The Rio Carnival will always be the first choice when it comes to celebrating Rio Carnival weekend, but there are other carnivals also worth attending. The Recife and Olinda carnival has a different approach to merry making and celebrations. It is influenced mainly by Indian and African tribes who were brought into Brazil through the slave trade.
Parties in Recife and Olinda start as early as December but the carnival celebrations start from Friday and will end on the Tuesday before Lent.
The history of the Recife and Olinda Carnival
Recife was one of the places in Brazil with a flourishing sugarcane industry under the management of Duarte Coelho Pereira. Recife was one of the very first settlements of the Portuguese.
They later realized that employment of native Brazilians was not improving the sugarcane business so instead they started to get African slaves to work in the fields. The tribes of these African slaves were highly influenced by the music, art, dance, and culinary forms of Brazil.
The Recife carnival celebrations
Aside from the Rio Carnival, the Recife and Olinda carnivals are also one of the more popular carnivals in Brazil. Over 1.5 million people join the 6 days celebration in Recife filled with Samba music and dance. Two of the most awaited parts of the Recife carnival celebrations are the Galo da Madrugada, which translates to the Rooster of the Dawn and the Night of the Silent drums.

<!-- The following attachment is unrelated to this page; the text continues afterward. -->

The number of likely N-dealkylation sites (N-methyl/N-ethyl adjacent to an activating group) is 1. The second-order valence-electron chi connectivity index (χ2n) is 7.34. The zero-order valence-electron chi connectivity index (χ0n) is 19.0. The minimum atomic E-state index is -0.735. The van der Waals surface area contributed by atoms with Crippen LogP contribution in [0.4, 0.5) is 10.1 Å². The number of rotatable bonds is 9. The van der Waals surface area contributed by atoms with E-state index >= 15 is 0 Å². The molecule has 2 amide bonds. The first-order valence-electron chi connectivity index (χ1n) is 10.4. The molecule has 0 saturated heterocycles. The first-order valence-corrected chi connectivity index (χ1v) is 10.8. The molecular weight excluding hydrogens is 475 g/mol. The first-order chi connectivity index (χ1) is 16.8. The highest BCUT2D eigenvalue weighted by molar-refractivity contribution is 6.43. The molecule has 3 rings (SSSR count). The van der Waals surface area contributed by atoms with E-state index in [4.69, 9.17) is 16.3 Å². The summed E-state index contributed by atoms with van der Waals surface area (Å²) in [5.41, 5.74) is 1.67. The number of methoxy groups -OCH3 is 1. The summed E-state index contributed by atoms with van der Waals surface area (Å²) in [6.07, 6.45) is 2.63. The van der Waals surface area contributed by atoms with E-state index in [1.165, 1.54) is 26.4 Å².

The Galo da Madrugada celebration symbolizes the start of the Recife carnival while the Night of the Silent Drums is a tribute to all the African slaves who lost their lives.
The Olinda Carnival
Similar to the Recife Carnival, the Olinda carnival is also a celebration filled with exciting Samba music and enthralling dance moves. At the crack of dawn, you will see people of all ages partying out in the streets all dressed in their most exotic and one of a kind costumes. One of the more popular parts of the carnival is when the New Virgens do Bairro Novo de Olinda inaugurate the start of the Olinda Carnival week.
There are also huge giant papier-mâché puppets which are called Bonecos that march all throughout the city.
Dancing to Frevo
One of the most popular music styles used in the Recife carnival is the Frevo which is a combination of Afro-Brazilian and European culture. The Recife carnival is free of charge to anyone who wants to attend. Having the largest street bands, they give their music more definition by playing brass instruments. Dancers and performers who are included in the carnival play and dance to the tune of Frevo.
Carnival Memories Do you want to document your adventures in Rio, or save the photos to show them to your friends back home? You can bring your own camera and share with us your most unforgettable experience at the Recife and Olinda Carnival. Recife and Olinda packages Recife and Olinda carnival tickets normally sell out quickly so reserve your hotel accommodation and air tickets in advance.